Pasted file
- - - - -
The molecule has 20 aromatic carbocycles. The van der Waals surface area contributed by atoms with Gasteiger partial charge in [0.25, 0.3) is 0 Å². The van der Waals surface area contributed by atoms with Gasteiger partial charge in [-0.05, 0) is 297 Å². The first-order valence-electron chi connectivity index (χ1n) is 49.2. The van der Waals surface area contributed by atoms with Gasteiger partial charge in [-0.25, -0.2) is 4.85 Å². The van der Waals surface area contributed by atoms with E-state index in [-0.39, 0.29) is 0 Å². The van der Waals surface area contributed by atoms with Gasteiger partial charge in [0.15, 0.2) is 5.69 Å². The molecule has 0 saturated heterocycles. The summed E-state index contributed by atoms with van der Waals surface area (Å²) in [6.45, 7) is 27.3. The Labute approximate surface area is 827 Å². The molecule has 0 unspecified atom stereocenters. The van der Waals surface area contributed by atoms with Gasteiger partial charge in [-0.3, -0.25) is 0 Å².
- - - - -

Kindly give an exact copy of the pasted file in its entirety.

The molecule has 20 aromatic carbocycles. The van der Waals surface area contributed by atoms with Gasteiger partial charge in [0.25, 0.3) is 0 Å². The van der Waals surface area contributed by atoms with Gasteiger partial charge in [-0.05, 0) is 297 Å². The first-order valence-electron chi connectivity index (χ1n) is 49.2. The van der Waals surface area contributed by atoms with Gasteiger partial charge in [-0.25, -0.2) is 4.85 Å². The van der Waals surface area contributed by atoms with E-state index in [-0.39, 0.29) is 0 Å². The van der Waals surface area contributed by atoms with Gasteiger partial charge in [0.15, 0.2) is 5.69 Å². The molecule has 0 saturated heterocycles. The summed E-state index contributed by atoms with van der Waals surface area (Å²) in [6.45, 7) is 27.3. The Labute approximate surface area is 827 Å². The molecule has 0 unspecified atom stereocenters. The van der Waals surface area contributed by atoms with Gasteiger partial charge in [-0.3, -0.25) is 0 Å².